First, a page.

Iowans React to President Trump’s Response in Not Condemning White Supremacy


DES MOINES, Iowa– One of the biggest headlines coming out of Tuesday night’s debate was President Donald Trump sidestepping condemning white supremacy, by instead saying “stand back and stand by” to a group known as the Proud Boys. 

Proud Boys is a far right extremist organization that was created  in 2016. 

Wednesday at the White House, President Trump said he did not know who the Proud Boys are.

However, a local historian said the Proud Boys heard his message loud and clear Tuesday night. 

“Many of them took that to mean, ‘oh okay he wants us to be ready, he wants us to be prepared, he wants us to be like storm troopers if it comes to it. To get in the streets,’” History Professor at Iowa State University, Jeremy Best said. 

Local community leaders said regardless of whether the president denounced white supremacy, they put less power in his words and more in his actions. 

“Denouncement is not just a word, it’s an action. Have we had glimpses of hope here and there? Yes. But overarchingly his leadership has been the style in which is not inclusive of all Americans,” Community Leader, Diedre Dejear said.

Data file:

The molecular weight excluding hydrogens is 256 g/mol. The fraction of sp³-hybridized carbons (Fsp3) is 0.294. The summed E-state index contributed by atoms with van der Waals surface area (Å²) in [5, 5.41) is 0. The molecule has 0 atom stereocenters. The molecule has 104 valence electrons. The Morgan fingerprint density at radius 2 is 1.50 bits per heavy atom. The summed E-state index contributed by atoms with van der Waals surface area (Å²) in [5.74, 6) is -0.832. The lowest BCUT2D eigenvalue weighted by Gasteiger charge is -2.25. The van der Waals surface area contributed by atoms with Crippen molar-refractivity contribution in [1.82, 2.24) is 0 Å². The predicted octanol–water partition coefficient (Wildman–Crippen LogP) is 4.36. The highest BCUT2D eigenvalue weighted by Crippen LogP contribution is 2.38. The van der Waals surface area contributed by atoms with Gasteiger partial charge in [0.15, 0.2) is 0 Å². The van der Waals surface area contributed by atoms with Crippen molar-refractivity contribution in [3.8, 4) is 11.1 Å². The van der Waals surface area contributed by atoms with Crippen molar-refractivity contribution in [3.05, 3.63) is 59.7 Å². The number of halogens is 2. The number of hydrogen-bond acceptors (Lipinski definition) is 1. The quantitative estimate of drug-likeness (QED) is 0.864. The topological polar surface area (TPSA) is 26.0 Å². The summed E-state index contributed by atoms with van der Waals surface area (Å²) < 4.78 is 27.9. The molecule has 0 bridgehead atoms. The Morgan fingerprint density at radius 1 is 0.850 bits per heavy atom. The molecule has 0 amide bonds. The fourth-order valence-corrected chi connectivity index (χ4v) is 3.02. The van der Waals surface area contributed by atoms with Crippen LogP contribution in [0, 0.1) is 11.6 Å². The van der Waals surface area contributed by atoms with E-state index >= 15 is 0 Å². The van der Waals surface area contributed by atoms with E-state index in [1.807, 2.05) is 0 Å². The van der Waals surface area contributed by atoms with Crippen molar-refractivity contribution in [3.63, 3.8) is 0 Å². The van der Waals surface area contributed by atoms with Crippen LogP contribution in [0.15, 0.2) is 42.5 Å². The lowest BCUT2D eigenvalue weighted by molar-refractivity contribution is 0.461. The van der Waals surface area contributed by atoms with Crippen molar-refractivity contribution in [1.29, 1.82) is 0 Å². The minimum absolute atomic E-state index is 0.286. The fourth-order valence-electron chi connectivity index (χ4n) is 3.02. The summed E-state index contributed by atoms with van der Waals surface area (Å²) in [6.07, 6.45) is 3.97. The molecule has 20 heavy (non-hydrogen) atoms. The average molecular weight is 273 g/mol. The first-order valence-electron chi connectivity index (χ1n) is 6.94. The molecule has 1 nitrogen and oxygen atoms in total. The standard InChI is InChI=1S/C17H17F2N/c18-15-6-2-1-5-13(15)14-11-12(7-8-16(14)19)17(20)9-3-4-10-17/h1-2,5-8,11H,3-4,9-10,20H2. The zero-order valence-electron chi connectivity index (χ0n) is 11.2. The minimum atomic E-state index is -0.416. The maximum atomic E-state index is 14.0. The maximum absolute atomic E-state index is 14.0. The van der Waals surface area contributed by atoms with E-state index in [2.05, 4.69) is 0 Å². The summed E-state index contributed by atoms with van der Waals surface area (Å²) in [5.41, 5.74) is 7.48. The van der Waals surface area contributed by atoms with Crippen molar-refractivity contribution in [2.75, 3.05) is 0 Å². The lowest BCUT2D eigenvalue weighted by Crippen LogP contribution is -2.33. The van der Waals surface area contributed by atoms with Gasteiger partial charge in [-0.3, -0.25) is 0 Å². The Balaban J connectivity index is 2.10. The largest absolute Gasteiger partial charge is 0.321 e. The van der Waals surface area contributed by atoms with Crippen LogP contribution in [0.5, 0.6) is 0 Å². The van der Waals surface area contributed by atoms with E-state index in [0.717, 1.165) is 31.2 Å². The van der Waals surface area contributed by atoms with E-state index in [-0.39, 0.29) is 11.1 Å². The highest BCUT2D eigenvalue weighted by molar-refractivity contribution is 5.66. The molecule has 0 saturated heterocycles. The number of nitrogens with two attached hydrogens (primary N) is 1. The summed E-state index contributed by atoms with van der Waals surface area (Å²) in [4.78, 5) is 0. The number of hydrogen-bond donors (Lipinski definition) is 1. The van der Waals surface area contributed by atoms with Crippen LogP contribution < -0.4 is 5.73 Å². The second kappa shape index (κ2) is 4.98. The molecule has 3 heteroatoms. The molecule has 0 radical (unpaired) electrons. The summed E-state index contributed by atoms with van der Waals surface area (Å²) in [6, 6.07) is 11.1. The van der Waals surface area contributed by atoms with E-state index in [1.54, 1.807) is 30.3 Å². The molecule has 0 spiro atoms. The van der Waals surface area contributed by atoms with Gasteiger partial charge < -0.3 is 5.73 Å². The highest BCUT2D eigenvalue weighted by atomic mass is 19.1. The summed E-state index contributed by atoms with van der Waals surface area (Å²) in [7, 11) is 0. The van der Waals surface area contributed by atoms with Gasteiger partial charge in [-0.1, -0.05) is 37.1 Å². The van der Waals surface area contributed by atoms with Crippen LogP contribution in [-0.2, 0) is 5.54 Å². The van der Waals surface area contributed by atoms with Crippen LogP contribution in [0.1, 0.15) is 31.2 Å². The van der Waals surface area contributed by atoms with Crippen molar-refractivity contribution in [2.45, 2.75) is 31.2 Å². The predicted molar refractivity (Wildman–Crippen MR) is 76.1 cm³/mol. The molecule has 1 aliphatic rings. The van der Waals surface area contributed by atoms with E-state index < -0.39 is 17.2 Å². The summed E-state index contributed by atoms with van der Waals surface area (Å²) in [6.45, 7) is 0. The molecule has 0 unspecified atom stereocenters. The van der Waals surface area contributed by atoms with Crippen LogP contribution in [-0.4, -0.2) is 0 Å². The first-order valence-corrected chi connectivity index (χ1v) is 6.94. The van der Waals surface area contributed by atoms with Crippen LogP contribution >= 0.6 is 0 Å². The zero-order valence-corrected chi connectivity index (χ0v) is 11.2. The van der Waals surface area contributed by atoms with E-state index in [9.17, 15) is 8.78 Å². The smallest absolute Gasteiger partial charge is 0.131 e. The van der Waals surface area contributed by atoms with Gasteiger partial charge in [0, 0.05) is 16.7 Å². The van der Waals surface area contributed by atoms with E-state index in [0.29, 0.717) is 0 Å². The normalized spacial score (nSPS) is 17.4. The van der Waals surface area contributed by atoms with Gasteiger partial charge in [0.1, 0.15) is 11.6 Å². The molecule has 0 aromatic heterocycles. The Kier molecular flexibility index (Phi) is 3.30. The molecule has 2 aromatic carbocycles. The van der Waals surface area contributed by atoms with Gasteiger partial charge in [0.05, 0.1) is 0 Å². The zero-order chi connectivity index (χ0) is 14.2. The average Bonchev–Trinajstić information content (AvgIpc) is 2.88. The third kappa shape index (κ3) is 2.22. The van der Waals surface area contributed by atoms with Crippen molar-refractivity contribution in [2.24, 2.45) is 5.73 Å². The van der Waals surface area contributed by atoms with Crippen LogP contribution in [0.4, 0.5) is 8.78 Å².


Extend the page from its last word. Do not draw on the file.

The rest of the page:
In a statement, the Republican Party of Iowa alleges that President Trump has denounced white supremacy several times and mentions the president’s plans of designating the Ku Klux Klan a terrorist group. 

The Republican Party of Iowa also echoed President Trump’s sentiment that during the debate Joe Biden refused to denounce what they call a ‘violent anarchist group’, Antifa.  

Last week President Trump announced he would also designate Antifa as a terrorist group. However, Best said Antifa isn’t actually an organization. 

“Chris Wray, an FBI Director, made this point two weeks ago. Antifa is an ideology, it’s a movement but it is not an organization,” Best said. “There is no leadership that runs the entirety of Antifa. Antifa is more so a set of ideas for aggressive confrontation with far right political groups.” 

Dejear said she’s hoping for a better outcome in next week’s vice presidential debate. 

“Although I don’t agree with Vice President Pence on many of these issues, I do think that he is going to be a lot more coherent than what we saw last night.” 


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